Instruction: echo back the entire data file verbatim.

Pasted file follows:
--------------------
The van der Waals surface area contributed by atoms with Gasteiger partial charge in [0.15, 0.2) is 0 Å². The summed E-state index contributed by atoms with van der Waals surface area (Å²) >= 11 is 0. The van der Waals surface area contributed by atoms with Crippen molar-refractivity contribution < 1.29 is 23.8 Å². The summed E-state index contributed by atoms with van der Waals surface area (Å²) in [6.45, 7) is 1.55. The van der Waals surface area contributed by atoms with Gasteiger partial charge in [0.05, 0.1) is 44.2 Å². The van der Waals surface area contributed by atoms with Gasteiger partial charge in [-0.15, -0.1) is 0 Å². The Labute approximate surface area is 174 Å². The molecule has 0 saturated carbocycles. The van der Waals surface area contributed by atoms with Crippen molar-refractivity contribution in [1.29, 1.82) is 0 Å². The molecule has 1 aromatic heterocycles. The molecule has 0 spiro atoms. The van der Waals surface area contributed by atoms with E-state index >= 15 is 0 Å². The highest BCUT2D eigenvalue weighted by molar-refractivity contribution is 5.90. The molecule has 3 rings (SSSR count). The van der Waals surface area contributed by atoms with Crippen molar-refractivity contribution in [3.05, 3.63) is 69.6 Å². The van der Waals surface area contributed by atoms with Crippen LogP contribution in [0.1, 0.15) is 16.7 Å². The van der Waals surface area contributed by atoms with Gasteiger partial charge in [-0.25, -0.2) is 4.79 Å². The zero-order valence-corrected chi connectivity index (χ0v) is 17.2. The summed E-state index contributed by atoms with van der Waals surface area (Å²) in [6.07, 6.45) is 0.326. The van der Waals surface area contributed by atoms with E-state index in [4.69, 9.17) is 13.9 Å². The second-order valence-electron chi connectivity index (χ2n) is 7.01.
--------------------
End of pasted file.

The van der Waals surface area contributed by atoms with Gasteiger partial charge in [0.15, 0.2) is 0 Å². The summed E-state index contributed by atoms with van der Waals surface area (Å²) >= 11 is 0. The van der Waals surface area contributed by atoms with Crippen molar-refractivity contribution < 1.29 is 23.8 Å². The summed E-state index contributed by atoms with van der Waals surface area (Å²) in [6.45, 7) is 1.55. The van der Waals surface area contributed by atoms with Gasteiger partial charge in [0.05, 0.1) is 44.2 Å². The van der Waals surface area contributed by atoms with Gasteiger partial charge in [-0.15, -0.1) is 0 Å². The Labute approximate surface area is 174 Å². The molecule has 0 saturated carbocycles. The van der Waals surface area contributed by atoms with Crippen molar-refractivity contribution in [1.29, 1.82) is 0 Å². The molecule has 1 aromatic heterocycles. The molecule has 0 spiro atoms. The van der Waals surface area contributed by atoms with E-state index >= 15 is 0 Å². The highest BCUT2D eigenvalue weighted by molar-refractivity contribution is 5.90. The molecule has 3 rings (SSSR count). The van der Waals surface area contributed by atoms with Crippen molar-refractivity contribution in [3.05, 3.63) is 69.6 Å². The van der Waals surface area contributed by atoms with Crippen LogP contribution in [0.1, 0.15) is 16.7 Å². The van der Waals surface area contributed by atoms with Gasteiger partial charge in [-0.25, -0.2) is 4.79 Å². The zero-order valence-corrected chi connectivity index (χ0v) is 17.2. The summed E-state index contributed by atoms with van der Waals surface area (Å²) in [6.07, 6.45) is 0.326. The van der Waals surface area contributed by atoms with E-state index in [4.69, 9.17) is 13.9 Å². The second-order valence-electron chi connectivity index (χ2n) is 7.01.